My Lords, which takes priority: duty of candour or an employee’s contract with their NHS trust where they are gagged?

The duty of candour should clearly take precedence. It should be seen in the context of an agenda to improve patient safety in hospitals; if we are not open about our mistakes, we will not learn from them.

My Lords, the experience of whistleblowers in the NHS is not for the faint-hearted, with lip service paid to internal hotlines. To ensure the maximum protection for genuine whistleblowers with no retribution whatever, is it not time that a legal duty of care towards them is imposed on NHS trusts?

The Government have taken a lot of action to help protect whistleblowers. I think that there is a limit to the law in this regard and the changing culture is more important. The Small Business, Enterprise and Employment Act 2015 places an obligation on NHS employers not to discriminate against people who have blown the whistle or raised concerns. I believe strongly that the law has a role to play in this but that we need a fundamental change of culture in the NHS.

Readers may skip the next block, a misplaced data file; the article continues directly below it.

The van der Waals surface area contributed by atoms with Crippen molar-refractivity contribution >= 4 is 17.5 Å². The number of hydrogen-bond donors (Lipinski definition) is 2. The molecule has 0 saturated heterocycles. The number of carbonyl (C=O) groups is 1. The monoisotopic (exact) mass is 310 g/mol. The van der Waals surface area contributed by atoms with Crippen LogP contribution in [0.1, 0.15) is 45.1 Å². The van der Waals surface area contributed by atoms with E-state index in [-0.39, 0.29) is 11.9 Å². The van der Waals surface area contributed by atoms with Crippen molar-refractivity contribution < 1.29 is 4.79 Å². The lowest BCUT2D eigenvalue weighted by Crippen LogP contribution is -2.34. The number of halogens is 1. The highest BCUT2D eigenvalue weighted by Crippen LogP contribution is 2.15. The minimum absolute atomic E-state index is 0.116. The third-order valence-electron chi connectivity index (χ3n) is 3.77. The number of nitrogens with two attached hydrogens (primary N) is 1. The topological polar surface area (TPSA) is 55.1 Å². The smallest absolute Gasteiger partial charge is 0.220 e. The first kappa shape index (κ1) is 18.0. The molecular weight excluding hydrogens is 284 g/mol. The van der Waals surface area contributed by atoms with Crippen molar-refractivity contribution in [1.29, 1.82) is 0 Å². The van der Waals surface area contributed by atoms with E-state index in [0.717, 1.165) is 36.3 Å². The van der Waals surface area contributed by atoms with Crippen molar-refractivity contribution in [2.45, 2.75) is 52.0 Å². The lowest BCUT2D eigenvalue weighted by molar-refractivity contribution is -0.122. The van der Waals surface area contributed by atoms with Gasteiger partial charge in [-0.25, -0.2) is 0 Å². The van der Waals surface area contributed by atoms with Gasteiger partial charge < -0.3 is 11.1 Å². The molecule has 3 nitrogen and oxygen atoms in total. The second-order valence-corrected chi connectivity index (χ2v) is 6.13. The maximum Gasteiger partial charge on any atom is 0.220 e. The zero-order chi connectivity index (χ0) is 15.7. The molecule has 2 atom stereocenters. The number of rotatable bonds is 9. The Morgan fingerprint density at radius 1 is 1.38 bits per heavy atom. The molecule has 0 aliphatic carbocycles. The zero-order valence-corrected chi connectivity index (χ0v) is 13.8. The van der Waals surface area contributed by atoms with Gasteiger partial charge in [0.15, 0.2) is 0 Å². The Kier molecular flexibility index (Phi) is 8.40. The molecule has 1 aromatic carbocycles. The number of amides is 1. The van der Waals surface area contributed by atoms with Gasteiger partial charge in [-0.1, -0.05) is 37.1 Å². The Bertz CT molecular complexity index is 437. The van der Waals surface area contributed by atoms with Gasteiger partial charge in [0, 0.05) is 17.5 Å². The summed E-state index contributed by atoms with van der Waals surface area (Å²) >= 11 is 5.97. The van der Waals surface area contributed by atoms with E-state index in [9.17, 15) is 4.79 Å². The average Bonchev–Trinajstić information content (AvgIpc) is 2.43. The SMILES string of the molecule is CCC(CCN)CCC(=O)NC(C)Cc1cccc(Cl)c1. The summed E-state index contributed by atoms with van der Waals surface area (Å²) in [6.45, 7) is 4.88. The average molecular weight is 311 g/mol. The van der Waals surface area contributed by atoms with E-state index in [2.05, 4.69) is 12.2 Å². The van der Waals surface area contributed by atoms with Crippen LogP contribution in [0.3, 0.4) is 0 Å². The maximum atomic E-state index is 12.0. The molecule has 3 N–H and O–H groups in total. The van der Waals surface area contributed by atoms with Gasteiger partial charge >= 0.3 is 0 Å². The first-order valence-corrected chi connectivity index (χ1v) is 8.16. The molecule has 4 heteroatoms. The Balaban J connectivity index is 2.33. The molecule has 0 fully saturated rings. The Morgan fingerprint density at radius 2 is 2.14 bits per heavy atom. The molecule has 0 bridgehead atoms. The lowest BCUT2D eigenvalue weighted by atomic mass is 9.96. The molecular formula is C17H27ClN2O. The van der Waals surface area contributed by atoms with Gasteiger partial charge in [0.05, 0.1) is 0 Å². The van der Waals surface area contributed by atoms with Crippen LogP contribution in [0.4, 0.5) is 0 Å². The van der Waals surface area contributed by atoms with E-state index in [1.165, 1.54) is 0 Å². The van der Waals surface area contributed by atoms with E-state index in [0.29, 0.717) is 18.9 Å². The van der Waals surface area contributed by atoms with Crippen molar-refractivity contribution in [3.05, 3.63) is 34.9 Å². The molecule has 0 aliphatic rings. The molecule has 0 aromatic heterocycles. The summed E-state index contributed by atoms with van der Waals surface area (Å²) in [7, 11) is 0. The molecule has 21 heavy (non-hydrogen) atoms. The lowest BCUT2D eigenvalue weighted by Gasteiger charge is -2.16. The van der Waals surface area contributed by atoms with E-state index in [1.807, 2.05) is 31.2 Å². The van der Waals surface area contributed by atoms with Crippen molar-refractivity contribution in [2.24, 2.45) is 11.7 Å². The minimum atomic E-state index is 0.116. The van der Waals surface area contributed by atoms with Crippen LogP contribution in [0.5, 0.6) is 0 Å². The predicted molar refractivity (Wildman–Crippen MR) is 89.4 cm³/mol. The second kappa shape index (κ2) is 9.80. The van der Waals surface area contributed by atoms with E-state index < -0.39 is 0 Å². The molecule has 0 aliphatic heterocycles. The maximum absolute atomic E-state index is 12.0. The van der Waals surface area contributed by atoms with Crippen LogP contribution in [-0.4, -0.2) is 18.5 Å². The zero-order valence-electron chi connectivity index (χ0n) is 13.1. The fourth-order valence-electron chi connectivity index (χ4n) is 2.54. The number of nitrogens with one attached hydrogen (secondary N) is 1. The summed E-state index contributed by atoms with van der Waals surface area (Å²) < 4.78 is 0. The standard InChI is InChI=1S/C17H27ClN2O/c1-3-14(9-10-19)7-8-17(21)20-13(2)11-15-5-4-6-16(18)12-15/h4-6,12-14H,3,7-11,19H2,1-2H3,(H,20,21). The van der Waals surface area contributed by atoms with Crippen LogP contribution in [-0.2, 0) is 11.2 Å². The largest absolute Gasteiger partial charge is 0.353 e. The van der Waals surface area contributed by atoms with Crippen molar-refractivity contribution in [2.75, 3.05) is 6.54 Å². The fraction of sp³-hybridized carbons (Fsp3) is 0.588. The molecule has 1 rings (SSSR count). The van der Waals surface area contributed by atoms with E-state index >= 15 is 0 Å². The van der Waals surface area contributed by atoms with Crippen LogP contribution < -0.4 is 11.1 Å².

My Lords, the noble Lord rightly expects a fundamental change of culture among NHS bodies, but does he agree that one way in which that could be helped would be if Ministers welcomed criticism from chief executives and leaders of those bodies of unrealistic expectation on the part of Ministers and of there being too few resources? Does he agree that such leaders are stamped on for making their views known, which is simply not conducive to encouraging openness in their own organisations?

The noble Lord makes a good point. If one looks back at the history of Mid-Staffordshire, one sees clear evidence that the priorities of that organisation were too skewed towards hitting financial targets and meeting other extraneous objectives such as becoming a foundation trust. The message to all NHS organisations should be that patient safety and quality of care come first.